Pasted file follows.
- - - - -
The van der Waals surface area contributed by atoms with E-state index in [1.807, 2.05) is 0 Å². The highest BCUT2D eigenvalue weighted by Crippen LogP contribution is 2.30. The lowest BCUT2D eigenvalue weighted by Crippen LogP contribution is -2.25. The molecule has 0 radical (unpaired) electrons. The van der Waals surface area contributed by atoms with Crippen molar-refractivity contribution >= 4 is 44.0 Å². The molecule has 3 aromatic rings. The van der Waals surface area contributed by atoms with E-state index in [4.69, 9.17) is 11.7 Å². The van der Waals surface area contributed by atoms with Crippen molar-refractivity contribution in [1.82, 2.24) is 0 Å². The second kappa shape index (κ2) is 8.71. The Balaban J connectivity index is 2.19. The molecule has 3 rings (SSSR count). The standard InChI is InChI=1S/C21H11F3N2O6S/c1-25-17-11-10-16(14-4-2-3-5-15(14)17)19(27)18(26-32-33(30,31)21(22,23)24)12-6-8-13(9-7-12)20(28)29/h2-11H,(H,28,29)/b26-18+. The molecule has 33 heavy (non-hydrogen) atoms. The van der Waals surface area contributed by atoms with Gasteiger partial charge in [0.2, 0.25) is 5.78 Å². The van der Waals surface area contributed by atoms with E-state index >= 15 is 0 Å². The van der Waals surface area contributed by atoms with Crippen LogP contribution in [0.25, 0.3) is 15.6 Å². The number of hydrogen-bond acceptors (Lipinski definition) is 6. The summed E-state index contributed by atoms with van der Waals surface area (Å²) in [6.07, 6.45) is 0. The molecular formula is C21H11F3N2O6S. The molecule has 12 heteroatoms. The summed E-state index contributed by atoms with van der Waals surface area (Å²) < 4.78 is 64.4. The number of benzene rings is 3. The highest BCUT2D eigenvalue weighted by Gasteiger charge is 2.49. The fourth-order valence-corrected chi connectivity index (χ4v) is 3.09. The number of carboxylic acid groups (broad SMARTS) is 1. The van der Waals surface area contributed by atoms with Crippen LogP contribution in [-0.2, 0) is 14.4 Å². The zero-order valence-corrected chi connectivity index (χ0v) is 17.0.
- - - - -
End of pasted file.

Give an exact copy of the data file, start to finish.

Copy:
The van der Waals surface area contributed by atoms with E-state index in [1.807, 2.05) is 0 Å². The highest BCUT2D eigenvalue weighted by Crippen LogP contribution is 2.30. The lowest BCUT2D eigenvalue weighted by Crippen LogP contribution is -2.25. The molecule has 0 radical (unpaired) electrons. The van der Waals surface area contributed by atoms with Crippen molar-refractivity contribution >= 4 is 44.0 Å². The molecule has 3 aromatic rings. The van der Waals surface area contributed by atoms with E-state index in [4.69, 9.17) is 11.7 Å². The van der Waals surface area contributed by atoms with Crippen molar-refractivity contribution in [1.82, 2.24) is 0 Å². The second kappa shape index (κ2) is 8.71. The Balaban J connectivity index is 2.19. The molecule has 3 rings (SSSR count). The standard InChI is InChI=1S/C21H11F3N2O6S/c1-25-17-11-10-16(14-4-2-3-5-15(14)17)19(27)18(26-32-33(30,31)21(22,23)24)12-6-8-13(9-7-12)20(28)29/h2-11H,(H,28,29)/b26-18+. The molecule has 33 heavy (non-hydrogen) atoms. The van der Waals surface area contributed by atoms with Gasteiger partial charge in [0.2, 0.25) is 5.78 Å². The van der Waals surface area contributed by atoms with E-state index >= 15 is 0 Å². The van der Waals surface area contributed by atoms with Crippen LogP contribution in [0.25, 0.3) is 15.6 Å². The number of hydrogen-bond acceptors (Lipinski definition) is 6. The summed E-state index contributed by atoms with van der Waals surface area (Å²) in [6.07, 6.45) is 0. The molecular formula is C21H11F3N2O6S. The molecule has 12 heteroatoms. The summed E-state index contributed by atoms with van der Waals surface area (Å²) < 4.78 is 64.4. The number of benzene rings is 3. The highest BCUT2D eigenvalue weighted by Gasteiger charge is 2.49. The fourth-order valence-corrected chi connectivity index (χ4v) is 3.09. The number of carboxylic acid groups (broad SMARTS) is 1. The van der Waals surface area contributed by atoms with Crippen LogP contribution in [-0.2, 0) is 14.4 Å². The zero-order valence-corrected chi connectivity index (χ0v) is 17.0.